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I recently discovered SecureString and it seems to fit a perfect application where I want to basically initialize a static secret string at the beginning of an application, and then make it read-only and use it throughout the life of the application(as a portion of a hash).

I'm having trouble understanding how to even make use of the SecureString class.. From what I can tell, you can set the SecureString, but there is no way to compare the value or retrieve the value in any way.

What is the purpose of this class if it's write-only?

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2 Answers 2

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Both ways here, a way to convert it to a securestring and from a securestring. Of course the whole point of storing it in a securestring is to prevent it from being in memory in the first place.

        #region SecureString Manipulation
    /// <summary>
    /// Convert a Securestring to a regular string (not considered best practice, but make sure it's not in memory if you can help it)
    /// </summary>
    /// <param name="securePassword">Password stored in a secure string</param>
    /// <returns>regular string of securestring password</returns>
    public static string ConvertToUnsecureString(this System.Security.SecureString securePassword)
        if (securePassword == null)
            throw new ArgumentNullException("securePassword");

        IntPtr unmanagedString = IntPtr.Zero;
            unmanagedString = Marshal.SecureStringToGlobalAllocUnicode(securePassword);
            return Marshal.PtrToStringUni(unmanagedString);

    /// <summary>
    /// Pass a text password to this function to return a SecureString (doesn't store the password in memory)
    /// </summary>
    /// <param name="password">Text version of a password</param>
    /// <returns>SecureString of a password (not readable by memory)</returns>
    public static SecureString ConvertToSecureString(this string password)
        if (password == null)
            throw new ArgumentNullException("password");

        var secure = new SecureString();
        foreach (var c in password.ToCharArray())
        return secure;
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No, it's not write-only: you can retrieve a regular .NET String from the SecureString by using the Marshal class:

IntPtr ptr = Marshal.SecureStringToBSTR(secureString);
string str = Marshal.PtrToStringBSTR(ptr);
return str;

Note that this allocates unmanaged memory, so you need to be sure to free it (with Marshal.ZeroFreeBSTR) to avoid leaks. And it should go without saying that once you've converted it to a .NET String, you lose the benefits of SecureString (the String will remain in memory until it's GC'ed, it may be paged to disk, etc.).

The purpose of the SecureString class is that you can use it in APIs where the privacy of user data (e.g., passwords or credit card numbers) should be protected (e.g., if your application crashes and a minidump is saved to disk). A handful of classes in the .NET Framework (e.g., PasswordBox.SecurePassword) take a SecureString object in order to avoid exposing this data.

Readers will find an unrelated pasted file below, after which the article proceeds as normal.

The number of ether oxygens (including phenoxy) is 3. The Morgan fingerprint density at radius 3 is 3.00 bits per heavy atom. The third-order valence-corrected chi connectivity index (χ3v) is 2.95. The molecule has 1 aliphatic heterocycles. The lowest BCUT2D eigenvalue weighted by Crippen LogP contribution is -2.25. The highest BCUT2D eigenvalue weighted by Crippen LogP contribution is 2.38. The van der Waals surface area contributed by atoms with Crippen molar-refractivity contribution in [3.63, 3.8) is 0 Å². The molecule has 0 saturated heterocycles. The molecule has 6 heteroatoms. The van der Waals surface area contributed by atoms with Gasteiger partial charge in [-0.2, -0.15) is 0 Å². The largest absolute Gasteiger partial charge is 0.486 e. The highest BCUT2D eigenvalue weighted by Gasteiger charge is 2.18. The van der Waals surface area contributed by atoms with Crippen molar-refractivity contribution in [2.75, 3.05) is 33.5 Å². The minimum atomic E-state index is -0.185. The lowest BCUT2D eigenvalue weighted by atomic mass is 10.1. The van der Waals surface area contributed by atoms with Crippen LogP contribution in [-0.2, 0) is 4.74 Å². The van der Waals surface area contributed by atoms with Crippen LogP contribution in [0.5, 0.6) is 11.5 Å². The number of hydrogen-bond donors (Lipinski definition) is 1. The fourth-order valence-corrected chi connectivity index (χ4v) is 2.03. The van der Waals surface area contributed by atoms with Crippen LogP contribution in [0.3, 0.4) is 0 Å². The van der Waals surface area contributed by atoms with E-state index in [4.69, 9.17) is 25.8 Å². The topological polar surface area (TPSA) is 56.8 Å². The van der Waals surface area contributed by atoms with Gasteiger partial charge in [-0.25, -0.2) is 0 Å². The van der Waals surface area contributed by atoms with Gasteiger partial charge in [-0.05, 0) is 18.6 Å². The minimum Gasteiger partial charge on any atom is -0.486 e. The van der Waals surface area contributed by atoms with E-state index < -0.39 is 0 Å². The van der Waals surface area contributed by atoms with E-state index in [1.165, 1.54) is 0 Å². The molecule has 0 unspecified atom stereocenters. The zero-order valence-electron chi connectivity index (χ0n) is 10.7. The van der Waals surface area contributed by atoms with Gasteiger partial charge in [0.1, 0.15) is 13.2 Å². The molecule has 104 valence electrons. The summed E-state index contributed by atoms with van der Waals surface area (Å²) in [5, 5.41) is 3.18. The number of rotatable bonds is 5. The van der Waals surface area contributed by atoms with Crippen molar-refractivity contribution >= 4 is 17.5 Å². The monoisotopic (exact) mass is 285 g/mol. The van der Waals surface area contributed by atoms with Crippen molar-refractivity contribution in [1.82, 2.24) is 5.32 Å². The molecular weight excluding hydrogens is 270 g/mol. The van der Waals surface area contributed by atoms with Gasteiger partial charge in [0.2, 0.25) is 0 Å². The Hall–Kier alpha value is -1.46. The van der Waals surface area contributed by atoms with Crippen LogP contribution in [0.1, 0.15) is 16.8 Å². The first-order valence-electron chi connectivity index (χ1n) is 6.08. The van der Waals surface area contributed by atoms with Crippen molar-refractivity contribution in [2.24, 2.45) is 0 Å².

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+1 for the "goes without saying" part, though at the moment support in the framework isn't what it could be. I'd like to see an easy way to at least convert one directly to an sha1 or bcrypt hash to at least cover passwords. –  Joel Coehoorn May 14 '11 at 5:31
@Joel completely agree. My secret string is just a portion that goes into a hash to make it a bit more unique. If there were a way to get a hash of it, then it'd still serve the purpose I need –  Earlz May 14 '11 at 19:58
Is there any way to extract characters from a SecureString without them ever being assembled together in memory? Reading characters from a SecureString individually, either by index or via IEnumerator<Char>, would seem more secure than marshalling to a BSTR. –  supercat Apr 22 '14 at 17:51
@supercat: No, there is not. The current implementation of SecureString only supports adding a character at a time, not retrieving. (And the underlying Win32 method, RtlEncryptMemory, has a minimum block size of 8 bytes, so any IEnumerable<char> implementation would have to decrypt at least four chars at a time.) –  Bradley Grainger Apr 22 '14 at 22:20
@BradleyGrainger: From a performance standpoint, reading a string a character at a time by fetching a block, decrypting it, taking one character from that, and discarding the rest, would obviously not be terribly efficient, but since code will generally spend most of its time doing things other than handling secure strings, I wouldn't think that would be a major issue. Further, if a string is being read by the thread in which it was created, having it cache the current four-character block would ease that performance bottleneck... –  supercat Apr 23 '14 at 15:15

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